Inventory Management: The Challenge of Flattening the Shrinkage Curve

The European pre-pandemic retail industry has been estimated to register €49 billion in inventory shrinkage-related losses. Around 26%, or €13 billion of those, occurred online. Indeed, inventory shrinkage is, unfortunately, a term that any e-commerce seller will become acquainted with early on in their journey as a combination of fraud, breakage, and warranty return will inevitably prevent all the acquired inventory from being sold. It’s reflective of a problem that calls for innovative solutions to inventory management in a world where warehouse automation is increasingly tailored towards speedy order fulfillment.  

What is inventory shrinkage and why is it important?

Inventory shrinkage, which is also simply known as inventory loss, is a term that refers to the precise quantity of inventory that doesn’t get sold. Retail loss prevention is responsible for identifying shrinkage and following up with solutions to the rampant problem. Traditional loss prevention solutions such as the hiring of security guards and the installation of security cameras can be costly and only tackle one part – the offline part – of a wider, digitizing problem. 

With 43% of retailers listing inventory management as their biggest obstacle towards running a successful e-commerce store, it’s clear that the sometimes gargantuan task of storing, sorting, and keeping inventory safe is a top priority for many businesses. 50% of US retail decision-makers also say inventory misjudgments prevented them from making more full-priced sales, showing that there is ample space for innovations that will save costs when it comes to the steep prices of inventory management solutions.

Not a new trend – shrinkage has been an issue long before COVID

Though Covid-19 has undeniably had a great impact on inventory management, particularly in the realm of e-commerce, issues with management systems have prevailed since before the pandemic struck. A lack of real-time inventory solutions means that inventory overstock and understock have contributed to millions in losses in recent years. As an example, the United States Census Bureau showed that for every dollar sold, businesses hold $1.39 worth of inventory, which constitutes a 10% increase over the last decade. Similarly, German retailers lose 1.43% of revenues to shrinkage every year, although that still sits below the European average, which sits at 1.83%. The EHI Retail Industries chart below shows that customers accounted for a rising share of losses before a slight decrease in 2020 caused by the pandemic.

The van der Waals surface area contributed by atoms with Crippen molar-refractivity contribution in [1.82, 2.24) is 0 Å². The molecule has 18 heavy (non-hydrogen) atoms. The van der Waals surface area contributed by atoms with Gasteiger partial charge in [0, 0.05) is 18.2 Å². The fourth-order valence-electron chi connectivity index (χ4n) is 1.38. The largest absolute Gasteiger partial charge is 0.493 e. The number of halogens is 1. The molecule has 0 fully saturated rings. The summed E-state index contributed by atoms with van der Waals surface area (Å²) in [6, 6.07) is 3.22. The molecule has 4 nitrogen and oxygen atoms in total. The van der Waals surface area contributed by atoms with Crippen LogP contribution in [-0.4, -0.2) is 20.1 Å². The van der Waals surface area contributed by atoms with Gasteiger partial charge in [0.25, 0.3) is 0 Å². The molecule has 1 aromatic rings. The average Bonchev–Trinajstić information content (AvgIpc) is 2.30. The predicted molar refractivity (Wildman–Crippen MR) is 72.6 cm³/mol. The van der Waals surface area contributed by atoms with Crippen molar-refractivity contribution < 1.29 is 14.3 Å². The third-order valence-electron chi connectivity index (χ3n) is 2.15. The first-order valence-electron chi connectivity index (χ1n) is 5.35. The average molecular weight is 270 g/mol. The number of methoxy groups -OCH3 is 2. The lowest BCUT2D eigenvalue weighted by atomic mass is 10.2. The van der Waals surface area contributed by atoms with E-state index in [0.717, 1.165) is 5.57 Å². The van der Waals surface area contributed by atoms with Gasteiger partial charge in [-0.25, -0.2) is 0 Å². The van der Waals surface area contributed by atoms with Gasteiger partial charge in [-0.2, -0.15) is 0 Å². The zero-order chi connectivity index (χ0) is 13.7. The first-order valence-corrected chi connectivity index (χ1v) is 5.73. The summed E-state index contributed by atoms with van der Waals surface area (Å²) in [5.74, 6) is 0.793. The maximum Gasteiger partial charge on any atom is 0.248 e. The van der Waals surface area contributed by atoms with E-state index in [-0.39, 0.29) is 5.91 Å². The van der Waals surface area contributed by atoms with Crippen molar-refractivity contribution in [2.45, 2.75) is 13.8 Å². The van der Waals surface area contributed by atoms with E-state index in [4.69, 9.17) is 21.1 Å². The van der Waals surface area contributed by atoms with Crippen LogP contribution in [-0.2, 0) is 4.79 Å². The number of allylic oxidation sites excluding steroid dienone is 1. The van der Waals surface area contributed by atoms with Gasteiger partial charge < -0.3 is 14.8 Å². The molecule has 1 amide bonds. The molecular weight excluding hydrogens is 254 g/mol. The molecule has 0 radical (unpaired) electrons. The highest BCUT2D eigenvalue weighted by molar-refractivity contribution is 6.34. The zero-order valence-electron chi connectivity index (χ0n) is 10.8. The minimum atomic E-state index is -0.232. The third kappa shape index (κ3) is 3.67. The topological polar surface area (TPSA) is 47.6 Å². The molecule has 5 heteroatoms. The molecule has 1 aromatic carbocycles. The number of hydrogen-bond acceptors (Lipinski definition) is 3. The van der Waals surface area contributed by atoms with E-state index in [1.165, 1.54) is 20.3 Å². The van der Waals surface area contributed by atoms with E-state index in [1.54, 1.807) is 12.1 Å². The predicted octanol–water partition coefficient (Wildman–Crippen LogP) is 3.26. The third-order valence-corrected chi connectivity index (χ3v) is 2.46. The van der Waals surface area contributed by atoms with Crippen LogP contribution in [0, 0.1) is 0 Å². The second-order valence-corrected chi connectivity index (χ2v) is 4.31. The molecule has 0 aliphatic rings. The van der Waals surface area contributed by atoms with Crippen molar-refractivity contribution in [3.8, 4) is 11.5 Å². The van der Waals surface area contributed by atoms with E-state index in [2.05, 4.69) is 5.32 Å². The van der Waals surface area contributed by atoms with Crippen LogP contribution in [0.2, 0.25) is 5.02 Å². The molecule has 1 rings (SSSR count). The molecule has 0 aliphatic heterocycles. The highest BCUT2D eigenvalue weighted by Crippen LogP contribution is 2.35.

Source: Statista

Blockchain, AI, and warehouse automation can flatten the shrinkage curve

Innovations to help businesses optimize inventory management and reduce losses are coming in various forms. AI, predictive analytics, distributed inventory, warehouse automation, and blockchain solutions are making their mark. Walmart and Nestlé, for example, use the IBM Food Trust blockchain to ensure food safety and freshness and minimize waste across the supply chain. 

With return delivery costs reaching a staggering $550 billion in the US in 2020, blockchain solutions can help to keep a distributed ledger of the entire cycle of products across various industries, helping sellers to keep track of their goods, keep a clear record showing whether damage was incurred before or after a return, and take the required action. Increased automation across warehouses (the market is expecting a growth of 38.4 percent in 2021), meanwhile, will mean fewer workers on the warehouse floor and less opportunity for human error and foul play. Such solutions will not completely reverse the trend on inventory shrinkage, though they can help to vastly reduce the massive losses incurred on a yearly basis by sellers worldwide.